Stakeholders united on BJD
URGENT talks in Rockhampton have concluded with all parties rock solid behind the State Government's attempts to eradicate Bovine Johne's disease from Queensland.
AgForce Cattle Board president Howard Smith told Fairfax Agricultural Media that his organisation and other beef industry representatives in the room were backing Agriculture Minister John McVeigh's commitment to rid infected Queensland cattle properties of the disease.
"The consensus among the stakeholders is to back Biosecurity Queensland on this approach," he said.
"Queensland's position is far different to other states, climatically and with our extensive operations. We also have a solid commitment to maintaining our BJD protected status and keeping our industry clean and green.
"I know there are people out there who hold a different view but once they hear the facts I'm sure they'll see sense in the path that's being taken. I am confident it can be eradicated."
It is now a bit over a week since BJD, a wasting disease of cattle rarely found in Queensland, was discovered on the Rockley Brahman stud at Bajool near Rockhampton. The find has sent parts of the studstock industry reeling, with now 50 stud and commercial operations now placed under quarantine to allow Biosecurity Queensland officers access to test cattle suspected of carrying the contamination.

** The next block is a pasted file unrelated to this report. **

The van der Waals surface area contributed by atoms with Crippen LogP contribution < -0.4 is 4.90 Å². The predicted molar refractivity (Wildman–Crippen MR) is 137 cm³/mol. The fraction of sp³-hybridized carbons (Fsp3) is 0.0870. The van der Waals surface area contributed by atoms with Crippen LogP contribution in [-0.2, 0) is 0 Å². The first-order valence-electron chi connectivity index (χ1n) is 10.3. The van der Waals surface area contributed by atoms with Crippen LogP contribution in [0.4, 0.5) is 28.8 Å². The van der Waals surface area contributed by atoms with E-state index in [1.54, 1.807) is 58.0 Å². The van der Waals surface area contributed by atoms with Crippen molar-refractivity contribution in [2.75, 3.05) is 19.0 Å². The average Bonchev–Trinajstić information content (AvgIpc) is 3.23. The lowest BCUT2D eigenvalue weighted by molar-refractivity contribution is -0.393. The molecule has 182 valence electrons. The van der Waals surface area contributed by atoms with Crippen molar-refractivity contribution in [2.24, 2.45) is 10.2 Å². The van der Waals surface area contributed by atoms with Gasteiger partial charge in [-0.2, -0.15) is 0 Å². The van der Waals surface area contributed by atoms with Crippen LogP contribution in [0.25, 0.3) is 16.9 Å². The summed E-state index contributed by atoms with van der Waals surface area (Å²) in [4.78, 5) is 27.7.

It is estimated a further 108 studs and commercial cattle properties are under suspicion, with the testing program likely to take more than 12 weeks before authorities are capable of providing an all-clear.
The probe has also extended into the Northern Territory, NSW and WA, with each jurisdiction thought to have about 10 studs under investigation, all with a link to the Rockley stud in Central Queensland.
Western Australia is the only State in Australia that is declared BJD free under the 2003 National BJD Management Plan.
A spokesman for Mr McVeigh's office said relevant authorities in NSW, WA and the NT had been notified and were conducting their own investigations.